Environmental Impact

Road salt application is steadily altering the natural chemistry of the environment. Plants and animals are adversely affected by the rising levels of chloride in fresh water ecosystems.

Chloride is toxic to aquatic life even at low levels. High chloride levels in surface water can inhibit some species’ growth, reproduction, and impact food sources.

Chloride from road salt can infiltrate underground aquifers and contaminate drinking water reservoirs and wells. High sodium levels in drinking water affect people with high blood pressure.

If you live in the New Hampshire Ossipee Watershed region (a sub watershed of the Saco River Watershed), chances are, your drinking water comes from the Ossipee River Basin Aquifer. The Ossipee Aquifer is the largest stratified drift aquifer in the State of New Hampshire.  Stratified drift aquifers lie within sand and gravel deposits laid down by meltwater rivers that drained the continental glaciers while they were retreating from this area approximately 15,000 years ago.  Because they consist mainly of sand and gravel, they are more vulnerable to contamination due to their extremely permeable soils. The high transmissivity of water in aquifer recharge areas means that potential contamination sources in one town can impact groundwater quality in another town, as water knows no boundaries.

What Is Road Salt?

Salt: NaCl

Both sodium and chloride are conservative ions: they never go away and are very soluble in water
Na+ (Sodium) Cl- (Chloride)

Sodium is the sixth most abundant element on earth, and it is found soils, plants, water, and foods naturally. It is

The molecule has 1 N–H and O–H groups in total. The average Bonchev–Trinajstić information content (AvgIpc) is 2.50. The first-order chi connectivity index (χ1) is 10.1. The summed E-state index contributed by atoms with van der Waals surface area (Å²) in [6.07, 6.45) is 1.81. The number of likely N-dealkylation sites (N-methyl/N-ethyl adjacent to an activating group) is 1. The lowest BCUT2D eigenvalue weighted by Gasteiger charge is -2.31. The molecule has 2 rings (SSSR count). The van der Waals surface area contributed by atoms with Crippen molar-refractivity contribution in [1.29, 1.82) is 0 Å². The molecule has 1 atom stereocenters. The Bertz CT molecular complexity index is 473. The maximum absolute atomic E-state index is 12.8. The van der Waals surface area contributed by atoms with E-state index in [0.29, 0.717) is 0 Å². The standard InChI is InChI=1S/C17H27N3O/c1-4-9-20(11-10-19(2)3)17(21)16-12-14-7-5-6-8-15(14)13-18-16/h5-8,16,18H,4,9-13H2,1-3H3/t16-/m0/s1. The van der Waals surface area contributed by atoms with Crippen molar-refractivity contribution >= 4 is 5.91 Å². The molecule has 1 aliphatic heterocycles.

also a very water-soluble element meaning amounts can quickly increase in waterbodies. Groundwater typically
contains higher concentrations of salts than surface waters due to leaching from soils and bedrock. Human
activity can increase sodium concentrations in surface waters from sewage and industrial effluents and the use of road salts to control snow and ice.

Chloride (Cl-) is an element that is naturally present in most water bodies. Concentrations are typically low and depend on geology, atmospheric deposition, and human activities. The salting of roads during winter periods can contribute significantly to increases in Cl- concentrations and causes salt levels to be very seasonal in areas where road salt is used in the winter.

Road salt is a sodium chloride mineral called halite (also known as rock salt). Rock salt is mined from large underground deposits that formed after prehistoric oceans evaporated. In the U.S., Ohio, Michigan, New York, Kansas, and Louisiana all host vast salt mines. Rock salt is mined in vast quantities from around the world and shipped to major city ports and then distributed to smaller municipalities or businesses for use as road salt.